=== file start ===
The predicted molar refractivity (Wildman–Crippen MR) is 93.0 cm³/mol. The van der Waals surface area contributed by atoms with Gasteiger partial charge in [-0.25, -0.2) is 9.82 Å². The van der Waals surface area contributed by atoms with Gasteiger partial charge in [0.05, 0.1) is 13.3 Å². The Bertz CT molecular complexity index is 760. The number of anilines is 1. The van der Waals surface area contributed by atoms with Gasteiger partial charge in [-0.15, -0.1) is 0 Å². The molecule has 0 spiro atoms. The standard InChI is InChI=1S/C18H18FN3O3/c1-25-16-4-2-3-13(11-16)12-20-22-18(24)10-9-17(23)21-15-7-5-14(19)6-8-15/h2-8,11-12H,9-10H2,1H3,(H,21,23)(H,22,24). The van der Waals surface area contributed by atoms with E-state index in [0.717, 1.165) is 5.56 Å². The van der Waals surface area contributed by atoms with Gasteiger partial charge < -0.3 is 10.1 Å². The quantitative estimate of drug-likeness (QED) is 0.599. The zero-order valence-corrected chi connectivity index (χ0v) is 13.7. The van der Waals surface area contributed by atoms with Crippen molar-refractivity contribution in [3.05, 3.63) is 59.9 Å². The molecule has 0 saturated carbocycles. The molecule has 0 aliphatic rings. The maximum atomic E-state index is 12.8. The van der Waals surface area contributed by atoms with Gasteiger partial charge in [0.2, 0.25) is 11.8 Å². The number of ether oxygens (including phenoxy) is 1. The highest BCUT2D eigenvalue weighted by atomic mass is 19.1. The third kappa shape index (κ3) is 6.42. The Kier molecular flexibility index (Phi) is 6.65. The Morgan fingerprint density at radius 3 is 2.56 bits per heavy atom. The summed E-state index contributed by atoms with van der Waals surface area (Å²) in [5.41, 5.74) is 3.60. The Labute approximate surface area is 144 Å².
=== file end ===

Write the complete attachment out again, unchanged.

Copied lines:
The predicted molar refractivity (Wildman–Crippen MR) is 93.0 cm³/mol. The van der Waals surface area contributed by atoms with Gasteiger partial charge in [-0.25, -0.2) is 9.82 Å². The van der Waals surface area contributed by atoms with Gasteiger partial charge in [0.05, 0.1) is 13.3 Å². The Bertz CT molecular complexity index is 760. The number of anilines is 1. The van der Waals surface area contributed by atoms with Gasteiger partial charge in [-0.15, -0.1) is 0 Å². The molecule has 0 spiro atoms. The standard InChI is InChI=1S/C18H18FN3O3/c1-25-16-4-2-3-13(11-16)12-20-22-18(24)10-9-17(23)21-15-7-5-14(19)6-8-15/h2-8,11-12H,9-10H2,1H3,(H,21,23)(H,22,24). The van der Waals surface area contributed by atoms with E-state index in [0.717, 1.165) is 5.56 Å². The van der Waals surface area contributed by atoms with Gasteiger partial charge < -0.3 is 10.1 Å². The quantitative estimate of drug-likeness (QED) is 0.599. The zero-order valence-corrected chi connectivity index (χ0v) is 13.7. The van der Waals surface area contributed by atoms with Crippen molar-refractivity contribution in [3.05, 3.63) is 59.9 Å². The molecule has 0 saturated carbocycles. The molecule has 0 aliphatic rings. The maximum atomic E-state index is 12.8. The van der Waals surface area contributed by atoms with Gasteiger partial charge in [0.2, 0.25) is 11.8 Å². The number of ether oxygens (including phenoxy) is 1. The highest BCUT2D eigenvalue weighted by atomic mass is 19.1. The third kappa shape index (κ3) is 6.42. The Kier molecular flexibility index (Phi) is 6.65. The Morgan fingerprint density at radius 3 is 2.56 bits per heavy atom. The summed E-state index contributed by atoms with van der Waals surface area (Å²) in [5.41, 5.74) is 3.60. The Labute approximate surface area is 144 Å².